Experiencing Asia-Pacific Culture－2018 Asia-Pacific Culture Day
Sanya Huang /photo byChuang Kung-ju /tr. byPhil Newell
The different patterns and colors of traditional Indonesian batik clothing express different meanings. The photo shows traditional Balinese attire. (photo by Chuang Kung-ju)
“Eko eado!” This motivational expression from the Nauruan language means “never give up.” It may be used as a warning in calamitous situations, or in a positive sense as an expectation of oneself. Asia-Pacific Culture Day, held on October 27 and 28 of 2018 in the concourse of Taipei Railway Station, was organized by the ROC Ministry of Foreign Affairs in coordination with 18 foreign embassies and representative offices in Taiwan, and the local governments of seven Taiwanese cities and counties that have sister city or friendship agreements with localities in the partner countries of Taiwan’s New Southbound Policy. With a theme of “Together Sparkling in Asia-Pacific,” the event attracted over 100,000 visitors in two days.
After learning some words of Nauruan at the Asia–Pacific Culture Day, visitors received a specially made bilingual sticker.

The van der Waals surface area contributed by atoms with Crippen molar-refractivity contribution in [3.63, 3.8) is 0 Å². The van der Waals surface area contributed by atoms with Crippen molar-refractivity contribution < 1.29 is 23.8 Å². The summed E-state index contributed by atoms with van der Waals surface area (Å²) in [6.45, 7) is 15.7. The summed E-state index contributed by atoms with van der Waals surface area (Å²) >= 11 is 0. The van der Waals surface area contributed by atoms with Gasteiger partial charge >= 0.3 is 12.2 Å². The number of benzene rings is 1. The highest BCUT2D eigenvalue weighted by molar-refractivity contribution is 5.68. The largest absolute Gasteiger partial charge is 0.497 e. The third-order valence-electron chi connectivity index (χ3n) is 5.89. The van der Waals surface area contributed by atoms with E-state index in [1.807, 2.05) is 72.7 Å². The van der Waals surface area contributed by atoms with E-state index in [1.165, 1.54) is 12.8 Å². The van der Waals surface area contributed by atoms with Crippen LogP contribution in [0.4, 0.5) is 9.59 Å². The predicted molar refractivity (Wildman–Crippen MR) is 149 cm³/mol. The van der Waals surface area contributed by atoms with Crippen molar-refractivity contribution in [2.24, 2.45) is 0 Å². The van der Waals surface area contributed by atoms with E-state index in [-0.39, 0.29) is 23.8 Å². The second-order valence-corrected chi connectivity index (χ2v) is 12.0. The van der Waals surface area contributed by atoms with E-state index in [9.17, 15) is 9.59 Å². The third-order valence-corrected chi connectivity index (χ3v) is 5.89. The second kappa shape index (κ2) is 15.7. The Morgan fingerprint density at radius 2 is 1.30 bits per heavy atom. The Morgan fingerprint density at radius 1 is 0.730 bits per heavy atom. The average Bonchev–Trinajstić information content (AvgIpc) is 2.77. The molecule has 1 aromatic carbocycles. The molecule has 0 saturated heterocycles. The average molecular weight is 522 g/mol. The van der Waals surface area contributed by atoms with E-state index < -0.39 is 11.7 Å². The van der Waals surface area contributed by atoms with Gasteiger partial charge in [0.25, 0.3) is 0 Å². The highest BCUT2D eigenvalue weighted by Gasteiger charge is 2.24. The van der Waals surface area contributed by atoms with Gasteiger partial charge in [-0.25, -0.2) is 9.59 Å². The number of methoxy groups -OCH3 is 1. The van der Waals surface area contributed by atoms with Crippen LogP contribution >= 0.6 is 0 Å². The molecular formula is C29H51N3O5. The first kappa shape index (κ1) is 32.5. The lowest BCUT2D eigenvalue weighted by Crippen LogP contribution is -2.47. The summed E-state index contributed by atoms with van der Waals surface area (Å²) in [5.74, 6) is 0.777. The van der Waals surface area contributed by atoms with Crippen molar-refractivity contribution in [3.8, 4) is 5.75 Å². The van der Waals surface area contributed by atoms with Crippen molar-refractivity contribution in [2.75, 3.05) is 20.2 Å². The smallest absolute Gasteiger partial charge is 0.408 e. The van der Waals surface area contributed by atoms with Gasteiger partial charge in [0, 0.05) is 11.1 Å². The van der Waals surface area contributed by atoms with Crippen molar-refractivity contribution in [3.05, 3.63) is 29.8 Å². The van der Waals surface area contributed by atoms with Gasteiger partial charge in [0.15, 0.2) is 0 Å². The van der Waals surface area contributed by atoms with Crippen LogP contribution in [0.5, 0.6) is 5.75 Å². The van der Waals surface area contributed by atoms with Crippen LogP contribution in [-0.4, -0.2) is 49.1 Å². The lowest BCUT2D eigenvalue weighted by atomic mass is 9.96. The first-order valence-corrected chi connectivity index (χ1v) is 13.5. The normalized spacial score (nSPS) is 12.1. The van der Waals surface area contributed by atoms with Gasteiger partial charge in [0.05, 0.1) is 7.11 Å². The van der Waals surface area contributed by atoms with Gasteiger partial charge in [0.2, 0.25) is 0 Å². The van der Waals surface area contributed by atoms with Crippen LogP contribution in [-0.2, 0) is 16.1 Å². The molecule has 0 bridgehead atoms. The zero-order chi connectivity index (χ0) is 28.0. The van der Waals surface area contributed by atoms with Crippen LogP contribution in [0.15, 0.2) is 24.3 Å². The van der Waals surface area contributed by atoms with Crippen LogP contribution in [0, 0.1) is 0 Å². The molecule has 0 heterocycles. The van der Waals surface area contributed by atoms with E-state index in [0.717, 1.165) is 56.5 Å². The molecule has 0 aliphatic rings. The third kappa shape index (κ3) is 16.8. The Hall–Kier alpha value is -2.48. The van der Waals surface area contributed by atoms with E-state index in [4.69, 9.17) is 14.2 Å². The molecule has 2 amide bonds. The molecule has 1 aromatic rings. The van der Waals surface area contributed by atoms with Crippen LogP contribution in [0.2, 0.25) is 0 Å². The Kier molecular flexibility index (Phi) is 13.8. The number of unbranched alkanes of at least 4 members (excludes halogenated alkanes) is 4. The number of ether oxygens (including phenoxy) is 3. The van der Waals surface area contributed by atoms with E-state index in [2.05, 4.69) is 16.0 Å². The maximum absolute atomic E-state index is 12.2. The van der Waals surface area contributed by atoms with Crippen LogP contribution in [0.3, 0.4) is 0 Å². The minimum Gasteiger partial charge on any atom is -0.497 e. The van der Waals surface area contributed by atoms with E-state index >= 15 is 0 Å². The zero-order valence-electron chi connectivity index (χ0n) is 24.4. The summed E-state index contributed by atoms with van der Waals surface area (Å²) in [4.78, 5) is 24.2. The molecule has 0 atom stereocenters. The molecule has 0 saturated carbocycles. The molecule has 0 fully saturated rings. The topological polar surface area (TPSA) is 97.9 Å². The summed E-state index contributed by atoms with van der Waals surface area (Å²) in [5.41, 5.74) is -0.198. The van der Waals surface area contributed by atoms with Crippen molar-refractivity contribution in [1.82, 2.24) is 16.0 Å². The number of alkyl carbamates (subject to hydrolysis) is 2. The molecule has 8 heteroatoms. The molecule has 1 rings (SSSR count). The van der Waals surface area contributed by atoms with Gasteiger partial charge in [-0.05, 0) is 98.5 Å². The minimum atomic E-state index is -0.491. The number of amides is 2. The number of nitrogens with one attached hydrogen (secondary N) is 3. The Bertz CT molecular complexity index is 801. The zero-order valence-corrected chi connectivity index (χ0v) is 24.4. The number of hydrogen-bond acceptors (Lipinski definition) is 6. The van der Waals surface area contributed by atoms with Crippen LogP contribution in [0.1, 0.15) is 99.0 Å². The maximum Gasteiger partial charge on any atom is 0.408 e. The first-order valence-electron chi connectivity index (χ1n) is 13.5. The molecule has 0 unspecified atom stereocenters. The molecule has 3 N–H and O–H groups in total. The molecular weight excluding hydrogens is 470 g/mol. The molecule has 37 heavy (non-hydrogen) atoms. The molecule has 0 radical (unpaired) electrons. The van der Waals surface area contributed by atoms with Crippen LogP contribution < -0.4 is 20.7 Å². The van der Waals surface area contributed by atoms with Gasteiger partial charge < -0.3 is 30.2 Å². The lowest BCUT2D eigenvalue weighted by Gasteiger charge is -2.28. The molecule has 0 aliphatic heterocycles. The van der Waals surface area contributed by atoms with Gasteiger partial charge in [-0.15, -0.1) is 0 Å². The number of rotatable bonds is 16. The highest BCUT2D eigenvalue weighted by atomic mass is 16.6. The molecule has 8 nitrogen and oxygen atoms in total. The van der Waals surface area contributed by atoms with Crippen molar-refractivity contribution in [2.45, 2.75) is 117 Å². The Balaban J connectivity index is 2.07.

The opening performance at Asia-Pacific Culture Day was a uniquely Taiwanese dance work by T.S.D. Dance Crew, which set an energetic tone for the event. It was followed by the traditional Te Mwaie dance of the Republic of Kiribati; Barong dance from Bali, Indonesia, as well as the Indonesian Penabalan (Tabal) dance; a performance on traditional instruments by Korea’s Hanayeon musical group; and two types of dance performed by the Tuvalu Students Association in Taiwan—the fatele and the siva. The performances were very exciting, attracting people to crowd around the stage, and allowing them to feast their eyes on the art and culture of numerous countries in only two days.
The gorgeous clothing worn by dancers from Indonesia, who performed the Balinese Barong as well as the Penabalan (Tabal) dance, made for a powerful visual experience.
In the Te Mwaie traditional dance of Kiribati, dancers extend their arms outward like birds spreading their wings.
One of the ways that the hospitable people of Kiribati welcome guests from afar is to place handmade shell necklaces around their necks.
Handmade shell necklaces of Kiribati
Colorful South Pacific island countries